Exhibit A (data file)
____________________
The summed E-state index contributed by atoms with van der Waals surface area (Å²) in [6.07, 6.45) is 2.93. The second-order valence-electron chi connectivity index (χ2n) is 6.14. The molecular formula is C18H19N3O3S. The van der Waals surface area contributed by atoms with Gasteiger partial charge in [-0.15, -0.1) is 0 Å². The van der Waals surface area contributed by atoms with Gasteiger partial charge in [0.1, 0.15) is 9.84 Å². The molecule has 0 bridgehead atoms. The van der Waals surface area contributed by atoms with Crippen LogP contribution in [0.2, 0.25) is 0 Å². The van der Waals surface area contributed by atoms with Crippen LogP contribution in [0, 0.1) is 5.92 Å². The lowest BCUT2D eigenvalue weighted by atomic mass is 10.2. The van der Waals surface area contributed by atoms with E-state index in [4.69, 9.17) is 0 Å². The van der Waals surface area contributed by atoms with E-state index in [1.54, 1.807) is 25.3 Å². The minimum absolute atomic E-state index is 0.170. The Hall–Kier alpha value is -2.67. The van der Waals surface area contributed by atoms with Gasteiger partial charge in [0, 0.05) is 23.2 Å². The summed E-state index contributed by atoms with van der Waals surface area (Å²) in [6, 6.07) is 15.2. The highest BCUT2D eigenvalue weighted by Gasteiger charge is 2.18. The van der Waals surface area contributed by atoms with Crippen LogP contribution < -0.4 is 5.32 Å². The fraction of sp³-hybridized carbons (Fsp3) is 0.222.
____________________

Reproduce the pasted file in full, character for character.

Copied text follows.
The summed E-state index contributed by atoms with van der Waals surface area (Å²) in [6.07, 6.45) is 2.93. The second-order valence-electron chi connectivity index (χ2n) is 6.14. The molecular formula is C18H19N3O3S. The van der Waals surface area contributed by atoms with Gasteiger partial charge in [-0.15, -0.1) is 0 Å². The van der Waals surface area contributed by atoms with Gasteiger partial charge in [0.1, 0.15) is 9.84 Å². The molecule has 0 bridgehead atoms. The van der Waals surface area contributed by atoms with Crippen LogP contribution in [0.2, 0.25) is 0 Å². The van der Waals surface area contributed by atoms with Crippen LogP contribution in [0, 0.1) is 5.92 Å². The lowest BCUT2D eigenvalue weighted by atomic mass is 10.2. The van der Waals surface area contributed by atoms with E-state index in [4.69, 9.17) is 0 Å². The van der Waals surface area contributed by atoms with E-state index in [1.54, 1.807) is 25.3 Å². The minimum absolute atomic E-state index is 0.170. The Hall–Kier alpha value is -2.67. The van der Waals surface area contributed by atoms with Gasteiger partial charge in [0, 0.05) is 23.2 Å². The summed E-state index contributed by atoms with van der Waals surface area (Å²) in [6, 6.07) is 15.2. The highest BCUT2D eigenvalue weighted by Gasteiger charge is 2.18. The van der Waals surface area contributed by atoms with Crippen LogP contribution < -0.4 is 5.32 Å². The fraction of sp³-hybridized carbons (Fsp3) is 0.222.